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    DARPA Accelerates Ship-Launched Drone Development Amid Global UAV Race

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    The Defense Advanced Research Projects Agency (DARPA) has selected six companies to advance in the development of an experimental, lightweight drone capable of vertical takeoff and landing from ships.

    The companies chosen for DARPA’s ANCILLARY program (Advanced Aircraft Infrastructure-Less Launch and Recovery) include both major defense contractors and smaller aeronautics firms: AeroVironment, Griffon Aerospace, Karem Aircraft, Method Aeronautics, Northrop Grumman, and Lockheed Martin’s Sikorsky. These companies will now continue to develop and refine their ANCILLARY designs.

    DARPA envisions the ANCILLARY program leading to a drone that can be deployed and retrieved from Navy ships without the need for large mechanical launchers or landing and recovery equipment. Such drones could perform various tasks, including carrying cargo, conducting intelligence, surveillance, and reconnaissance missions, and tracking and targeting enemies beyond the ship’s line of sight.

    According to DARPA, these small drones must be capable of vertical takeoff and landing like a helicopter from ship flight decks or rough surfaces in various weather conditions and then perform missions like a winged aircraft. They should also be able to carry large payloads and fly long distances when necessary.

    DARPA program manager Steve Komadina stated that the goal of the ANCILLARY program is to enhance the capabilities of small vertical takeoff-and-landing uncrewed aerial systems (UAS) by a factor of three compared to the current technology. The selected companies are exploring innovative methods to increase payload capacity, range, and endurance of these small, ship-launched UAS through novel configurations, propulsion, and controls, while eliminating the need for special infrastructure.

    Komadina mentioned that while the Navy and Marine Corps are the primary users of this technology, it could also benefit the Army, Air Force, Coast Guard, and U.S. Special Operations Command. In June 2023, DARPA selected nine companies to present their initial concepts for ANCILLARY, later narrowing the list to six.

    These firms will now enter a 10-month phase to reduce risks in their designs and conduct hover testing of their proposed aircraft elements. After this phase, they will submit proposals to advance to the next stage, which includes fabrication and flight testing. Formal flight tests of the complete design are expected to begin in early 2026.

    Christopher Harris, the program manager for Northrop’s ANCILLARY effort, stated that the company is leveraging its expertise in autonomous capabilities, vertical takeoff and landing, and long-endurance aircraft design for its ANCILLARY proposal. Meeting DARPA’s endurance requirements without needing launch and recovery infrastructure is a significant challenge, Harris noted on May 24.

    Northrop’s aircraft will be able to carry payloads of 60 pounds and fly up to 100 nautical miles for up to 20 hours. Their ANCILLARY design uses a pair of rotors for vertical takeoff and landing, and another rotor as a propeller for forward flight.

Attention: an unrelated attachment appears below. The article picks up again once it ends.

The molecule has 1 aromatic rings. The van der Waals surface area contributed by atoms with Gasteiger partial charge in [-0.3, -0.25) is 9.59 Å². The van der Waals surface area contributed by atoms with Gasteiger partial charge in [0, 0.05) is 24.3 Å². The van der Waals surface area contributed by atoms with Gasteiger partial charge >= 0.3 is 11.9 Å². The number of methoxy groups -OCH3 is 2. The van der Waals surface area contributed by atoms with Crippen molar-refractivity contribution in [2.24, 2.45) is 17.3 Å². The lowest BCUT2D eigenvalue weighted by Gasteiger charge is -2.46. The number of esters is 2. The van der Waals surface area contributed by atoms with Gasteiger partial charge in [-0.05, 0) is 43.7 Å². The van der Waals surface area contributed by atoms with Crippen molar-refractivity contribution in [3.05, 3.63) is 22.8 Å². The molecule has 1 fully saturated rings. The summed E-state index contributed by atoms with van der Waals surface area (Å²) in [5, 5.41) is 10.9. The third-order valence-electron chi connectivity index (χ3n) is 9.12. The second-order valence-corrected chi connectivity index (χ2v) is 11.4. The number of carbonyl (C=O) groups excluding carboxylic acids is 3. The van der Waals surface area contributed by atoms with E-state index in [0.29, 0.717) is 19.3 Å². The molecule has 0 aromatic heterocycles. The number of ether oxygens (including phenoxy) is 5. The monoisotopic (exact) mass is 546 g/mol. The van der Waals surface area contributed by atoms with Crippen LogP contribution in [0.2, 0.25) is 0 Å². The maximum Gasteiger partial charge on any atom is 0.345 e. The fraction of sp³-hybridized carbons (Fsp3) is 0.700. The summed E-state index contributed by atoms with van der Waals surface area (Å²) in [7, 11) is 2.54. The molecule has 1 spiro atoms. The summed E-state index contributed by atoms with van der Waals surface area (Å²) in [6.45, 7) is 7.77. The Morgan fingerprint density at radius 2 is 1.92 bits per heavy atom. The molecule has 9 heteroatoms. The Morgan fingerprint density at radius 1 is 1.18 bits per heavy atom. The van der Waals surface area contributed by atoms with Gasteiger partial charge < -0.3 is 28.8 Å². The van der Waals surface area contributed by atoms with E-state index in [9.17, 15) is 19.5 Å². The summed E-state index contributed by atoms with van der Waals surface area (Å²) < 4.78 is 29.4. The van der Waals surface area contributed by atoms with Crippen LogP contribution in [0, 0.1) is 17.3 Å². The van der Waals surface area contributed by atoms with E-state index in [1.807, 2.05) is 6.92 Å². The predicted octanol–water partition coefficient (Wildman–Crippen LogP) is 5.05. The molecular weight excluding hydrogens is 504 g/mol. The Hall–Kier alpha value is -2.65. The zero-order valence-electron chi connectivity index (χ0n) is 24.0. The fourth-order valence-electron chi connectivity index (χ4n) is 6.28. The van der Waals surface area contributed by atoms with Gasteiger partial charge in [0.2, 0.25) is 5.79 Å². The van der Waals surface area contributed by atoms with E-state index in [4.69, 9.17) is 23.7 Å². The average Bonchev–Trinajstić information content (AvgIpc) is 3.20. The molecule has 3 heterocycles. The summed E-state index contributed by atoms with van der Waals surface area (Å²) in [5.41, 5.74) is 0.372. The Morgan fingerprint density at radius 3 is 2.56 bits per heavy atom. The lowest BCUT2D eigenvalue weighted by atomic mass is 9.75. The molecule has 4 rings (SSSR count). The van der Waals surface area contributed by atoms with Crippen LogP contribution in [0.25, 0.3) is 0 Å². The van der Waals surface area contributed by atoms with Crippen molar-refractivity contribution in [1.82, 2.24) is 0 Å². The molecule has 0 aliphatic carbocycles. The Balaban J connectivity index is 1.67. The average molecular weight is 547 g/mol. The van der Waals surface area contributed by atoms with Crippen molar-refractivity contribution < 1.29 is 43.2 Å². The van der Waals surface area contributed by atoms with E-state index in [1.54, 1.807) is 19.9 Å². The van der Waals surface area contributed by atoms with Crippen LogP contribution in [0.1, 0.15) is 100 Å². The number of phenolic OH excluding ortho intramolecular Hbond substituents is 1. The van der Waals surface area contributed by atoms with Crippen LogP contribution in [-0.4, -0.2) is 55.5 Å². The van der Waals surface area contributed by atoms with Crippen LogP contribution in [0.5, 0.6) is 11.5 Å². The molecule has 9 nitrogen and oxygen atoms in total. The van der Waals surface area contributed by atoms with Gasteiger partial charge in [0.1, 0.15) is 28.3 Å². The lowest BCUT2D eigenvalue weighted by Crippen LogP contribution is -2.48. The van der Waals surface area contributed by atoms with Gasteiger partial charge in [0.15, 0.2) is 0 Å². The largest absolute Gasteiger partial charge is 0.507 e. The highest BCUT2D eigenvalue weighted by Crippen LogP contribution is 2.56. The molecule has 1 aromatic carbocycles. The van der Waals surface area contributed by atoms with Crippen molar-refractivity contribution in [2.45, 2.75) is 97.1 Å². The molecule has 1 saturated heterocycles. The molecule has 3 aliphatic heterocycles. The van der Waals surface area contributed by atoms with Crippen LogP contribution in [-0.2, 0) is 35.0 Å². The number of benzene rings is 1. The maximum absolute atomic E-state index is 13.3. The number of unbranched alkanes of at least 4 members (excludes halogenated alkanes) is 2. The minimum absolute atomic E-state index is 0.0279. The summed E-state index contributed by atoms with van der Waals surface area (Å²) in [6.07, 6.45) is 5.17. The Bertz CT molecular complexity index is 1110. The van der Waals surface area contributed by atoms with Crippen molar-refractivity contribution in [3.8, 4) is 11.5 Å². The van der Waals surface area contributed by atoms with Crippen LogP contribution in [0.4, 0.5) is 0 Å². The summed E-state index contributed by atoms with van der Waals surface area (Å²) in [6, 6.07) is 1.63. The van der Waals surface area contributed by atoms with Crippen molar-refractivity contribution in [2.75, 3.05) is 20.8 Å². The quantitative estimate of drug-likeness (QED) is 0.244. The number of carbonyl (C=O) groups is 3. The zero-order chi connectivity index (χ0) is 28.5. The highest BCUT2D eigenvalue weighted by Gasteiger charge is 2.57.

Harris noted that ANCILLARY can operate from ships in adverse sea conditions and in highly contested environments, assisting with logistics such as unloading ships and moving cargo to shore.

    Northrop is leveraging its expertise in autonomous capabilities, vertical takeoff and landing, and long-endurance aircraft design for this project. “We have a wide array of supplier awareness, we have our own innovative technologies, and we have a team that we think is uniquely capable to deliver what DARPA is asking for here,” Harris said. Meanwhile, Sikorsky is conducting flight tests on its ANCILLARY design, which features a “rotor blown wing” that takes off like a helicopter and transitions to horizontal forward flight.

    Sikorsky stated that their design will reduce drag on the wing during hovering and transition to forward flight, resulting in better efficiency and endurance while cruising. “Flight tests are under way to verify our tail-sitting rotor blown wing UAS can launch and land vertically with high stability, and cruise efficiently on wing,” said Igor Cherepinsky, director of Sikorsky Innovations.

    He explained that the articulated rotor system in their ANCILLARY design is similar to traditional helicopter rotors and will use Lockheed’s autonomous MATRIX technology for flight controls. The current aircraft being tested is powered by a battery, but Sikorsky plans to develop a 300-pound hybrid electric version if selected to continue in the program. This aircraft would carry a 60-pound ISR payload.

    Method Aeronautics announced it is collaborating with Sierra Nevada Corp., known for its expertise in landing systems and aircraft modification and integration, and Bechamo, a company specializing in AI-driven aircraft flight controls.

    “Method’s design brings a novel approach enabling efficient, robust VTOL [vertical takeoff-and-landing] capability for Group 3 UAS,” the company stated. Method views this program as essential for developing technology to expand the use of VTOL UAS by U.S. forces abroad and is actively working to accelerate development beyond the current scope of the award. Group 3 drones weigh under 1,320 pounds and can fly at speeds up to 250 knots.

    Relevant articles:
    DARPA picks six firms to develop experimental ship-launched drones, C4ISRNet
    DARPA picks six firms to develop experimental ship-launched drones, Yahoo
    America needs to lead in drone warfare, C4ISRNet

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